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Big-Headed, Tight-Lipped: Barry Bonds' Hall of Fame Defense



If Barry Bonds does not get into the Hall of Fame this year, it will be because enough baseball writers believe he cheated and that his sort of cheating should disqualify him from the Cooperstown museum.

Most baseball observers would agree that Bonds likely took steroids. The size of his head appeared to grow around the same time his home run statistics did. Testimonies presented during the investigation into the Bay Area Laboratory Co-Operative, the Burlingame-based company from which the drugs came, deeply implicated him.

However, unlike Sammy Sosa and Rafael Palmeiro, he has never tested positive for performance-enhancing drugs (PEDs). And unlike Mark McGwire and Alex Rodriguez, he has not admitted to taking them.

If Hall of Fame voting operated like a trial jury — and voters could only assume steroid use with hard evidence to back it up — Bonds would actually be in good shape, says Wes Porter, professor at Golden Gate University School of Law, who has blogged about applying certain legal standards of evidence to Hall of Fame voting.

The strongest piece of hard evidence that Bonds took steroids is his 2011 obstruction of justice conviction, which stemmed from his grand jury testimony during the BALCO investigation: He made false statements under oath when he said that he did not know what "the cream" and "the Clear" were (they were PEDs), and that he did not know what substances his trainers were putting on his body. It's certainly not a far cry to conclude that he took steroids. But it's far enough to legally protect him.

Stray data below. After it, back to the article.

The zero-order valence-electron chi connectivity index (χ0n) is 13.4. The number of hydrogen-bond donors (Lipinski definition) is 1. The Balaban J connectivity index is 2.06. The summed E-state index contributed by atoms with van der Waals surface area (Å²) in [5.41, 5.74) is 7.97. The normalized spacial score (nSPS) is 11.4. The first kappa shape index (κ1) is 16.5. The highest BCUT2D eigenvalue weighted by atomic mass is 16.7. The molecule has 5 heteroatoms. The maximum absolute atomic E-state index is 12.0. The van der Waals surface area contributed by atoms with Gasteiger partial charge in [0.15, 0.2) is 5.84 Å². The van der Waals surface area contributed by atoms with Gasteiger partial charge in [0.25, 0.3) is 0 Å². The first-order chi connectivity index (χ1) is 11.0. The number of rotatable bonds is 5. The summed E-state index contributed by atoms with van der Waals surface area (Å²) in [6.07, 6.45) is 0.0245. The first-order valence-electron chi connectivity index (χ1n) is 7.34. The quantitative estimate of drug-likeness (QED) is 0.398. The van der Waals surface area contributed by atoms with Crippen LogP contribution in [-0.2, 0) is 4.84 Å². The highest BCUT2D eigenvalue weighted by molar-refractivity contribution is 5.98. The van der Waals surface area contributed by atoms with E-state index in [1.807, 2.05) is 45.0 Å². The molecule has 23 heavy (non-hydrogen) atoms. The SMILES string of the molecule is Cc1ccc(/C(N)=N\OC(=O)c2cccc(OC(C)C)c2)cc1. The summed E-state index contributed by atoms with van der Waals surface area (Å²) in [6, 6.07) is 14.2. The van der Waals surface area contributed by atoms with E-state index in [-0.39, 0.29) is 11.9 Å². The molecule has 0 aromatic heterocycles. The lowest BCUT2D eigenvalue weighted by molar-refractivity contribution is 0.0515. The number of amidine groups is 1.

"It's like two degrees away," says Porter. "You need to infer from that, if he knows what the substances are, and he knows what's being applied to him, then he knowingly took it. But that wouldn't hold up in the court of law."

To use a false statement as the basis that Bonds took steroids, Porter explains, then that statement must directly address the question of use.

"None of his false statements were 'I didn't use,'" says Porter. "If [the federal prosecutors] had him on use, they would have charged him on it. They didn't, so they didn't have the proof."

Porter does believe that Bonds probably juiced. And he agrees that the baseball writers have many more factors to consider — more subjective observations to include — other than the legal nuances of the slugger's obstruction conviction. But Bonds and his peers present those writers with a fundamental question that they will face as the steroid-era stars converge on the ballot: At what point can you base your vote on an assumption that a player took steroids?

Because Major League Baseball has not provided sufficient guidelines to voters on how to handle steroid-era nominees, says Porter, we end up with "a bunch of people using a lot of different barometers to determine whether somebody took steroids."

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